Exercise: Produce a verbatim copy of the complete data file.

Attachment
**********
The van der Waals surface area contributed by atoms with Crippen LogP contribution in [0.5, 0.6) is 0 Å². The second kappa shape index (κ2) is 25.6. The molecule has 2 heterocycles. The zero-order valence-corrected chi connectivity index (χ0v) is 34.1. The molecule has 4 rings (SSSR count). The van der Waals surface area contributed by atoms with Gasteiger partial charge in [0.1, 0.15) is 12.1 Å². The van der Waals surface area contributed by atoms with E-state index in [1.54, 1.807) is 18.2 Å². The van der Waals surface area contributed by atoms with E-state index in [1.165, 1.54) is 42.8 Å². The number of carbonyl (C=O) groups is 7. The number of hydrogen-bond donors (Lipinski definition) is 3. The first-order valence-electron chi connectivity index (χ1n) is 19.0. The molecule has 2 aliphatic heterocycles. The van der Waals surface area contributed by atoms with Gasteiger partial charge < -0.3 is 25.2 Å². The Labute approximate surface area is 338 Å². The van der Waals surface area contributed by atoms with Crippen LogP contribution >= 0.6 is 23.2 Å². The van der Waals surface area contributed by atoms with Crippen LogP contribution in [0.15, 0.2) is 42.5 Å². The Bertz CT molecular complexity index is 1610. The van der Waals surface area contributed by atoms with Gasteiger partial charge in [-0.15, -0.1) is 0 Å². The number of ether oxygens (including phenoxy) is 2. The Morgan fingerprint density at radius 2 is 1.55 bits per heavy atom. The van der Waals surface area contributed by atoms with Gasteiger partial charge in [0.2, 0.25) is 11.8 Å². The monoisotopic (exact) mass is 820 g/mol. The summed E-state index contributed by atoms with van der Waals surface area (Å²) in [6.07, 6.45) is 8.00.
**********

The van der Waals surface area contributed by atoms with Crippen LogP contribution in [0.5, 0.6) is 0 Å². The second kappa shape index (κ2) is 25.6. The molecule has 2 heterocycles. The zero-order valence-corrected chi connectivity index (χ0v) is 34.1. The molecule has 4 rings (SSSR count). The van der Waals surface area contributed by atoms with Gasteiger partial charge in [0.1, 0.15) is 12.1 Å². The van der Waals surface area contributed by atoms with E-state index in [1.54, 1.807) is 18.2 Å². The van der Waals surface area contributed by atoms with E-state index in [1.165, 1.54) is 42.8 Å². The number of carbonyl (C=O) groups is 7. The number of hydrogen-bond donors (Lipinski definition) is 3. The first-order valence-electron chi connectivity index (χ1n) is 19.0. The molecule has 2 aliphatic heterocycles. The van der Waals surface area contributed by atoms with Gasteiger partial charge < -0.3 is 25.2 Å². The Labute approximate surface area is 338 Å². The van der Waals surface area contributed by atoms with Crippen LogP contribution >= 0.6 is 23.2 Å². The van der Waals surface area contributed by atoms with Crippen LogP contribution in [0.15, 0.2) is 42.5 Å². The Bertz CT molecular complexity index is 1610. The van der Waals surface area contributed by atoms with Gasteiger partial charge in [-0.15, -0.1) is 0 Å². The number of ether oxygens (including phenoxy) is 2. The Morgan fingerprint density at radius 2 is 1.55 bits per heavy atom. The van der Waals surface area contributed by atoms with Gasteiger partial charge in [0.2, 0.25) is 11.8 Å². The monoisotopic (exact) mass is 820 g/mol. The summed E-state index contributed by atoms with van der Waals surface area (Å²) in [6.07, 6.45) is 8.00.